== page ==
Monday, November 11, 2013

Libyan collapse

Arab Spring is starting to look even more like Arab collapse.

The autocratic governments that were overthrown were not exactly brilliantly run organizations, but they likely could have kept kicking the can of problems down the road a little longer if they hadn't been forced out of office.

Libya Is So Chaotic That It's Struggling To Buy Bread
Ulf Laessing, Reuters, 6 November 2013 (hat tip: NC)
TRIPOLI (Reuters) - Payments problems, chaos and corruption are hampering Libyan importers from making big deals to buy wheat, another setback as the country spins out of control two years after dictator Muammar Gaddafi was toppled by rebels and NATO warplanes.
In the latest disruption, the biggest wheat importer Mahatan Tripoli, which supplies most of the capital's bread, says it may have to put off its next major wheat purchase unless the state starts paying it nearly $100 million owed for previous imports.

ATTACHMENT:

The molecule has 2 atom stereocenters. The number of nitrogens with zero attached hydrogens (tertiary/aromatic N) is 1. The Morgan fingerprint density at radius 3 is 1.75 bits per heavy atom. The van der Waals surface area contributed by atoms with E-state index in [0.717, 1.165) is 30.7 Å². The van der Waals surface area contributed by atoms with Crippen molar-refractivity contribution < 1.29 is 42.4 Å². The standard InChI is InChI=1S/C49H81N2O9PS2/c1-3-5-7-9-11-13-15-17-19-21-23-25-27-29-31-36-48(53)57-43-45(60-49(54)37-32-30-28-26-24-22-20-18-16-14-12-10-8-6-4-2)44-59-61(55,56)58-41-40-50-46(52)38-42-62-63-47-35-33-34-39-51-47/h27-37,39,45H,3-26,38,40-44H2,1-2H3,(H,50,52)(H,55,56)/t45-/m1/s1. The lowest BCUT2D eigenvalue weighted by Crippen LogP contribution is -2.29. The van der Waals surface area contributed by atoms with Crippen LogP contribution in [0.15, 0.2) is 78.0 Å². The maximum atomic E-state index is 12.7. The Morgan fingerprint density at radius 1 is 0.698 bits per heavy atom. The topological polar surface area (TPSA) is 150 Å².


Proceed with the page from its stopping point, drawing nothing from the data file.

For months, rogue militia members have disrupted Libya's oil exports, the main source of funding for a state that feeds its six million people with subsidized bread handed out for as little as 2 U.S. cents a loaf.
To my mind, this is the threat that the recent near-implosion of the U.S. government was leaning toward.


James M Dakin said...

I say that the grain shortages caused the implosion in the Arab countries. There isn't shortages after they fell but before. We could blame Bush, but King Kenya kept up the ethanol fiasco.

PioneerPreppy said...

Ya when the governments have to stop subsidizing the food and people pay full price. It starts getting real.

russell1200 said...

James: A good point. Although, I am not sure that it was wheat, not corn, that was the main problem.

Pioneer: Yes, although it was when they started cutting back on the military (in Tunisia and Egypt) as part of the austerity program that it got ugly.

James M Dakin said...

The corn shortage effected Mexico first. The ME uses wheat, true, but wheat followed corn in price. After the ethanol price surge, then you can add in currently the drought. Yes, there are other factors. The price of oil and natural gas, inflation. But I'd maintain corn to ethanol started the whole thing and kept it going.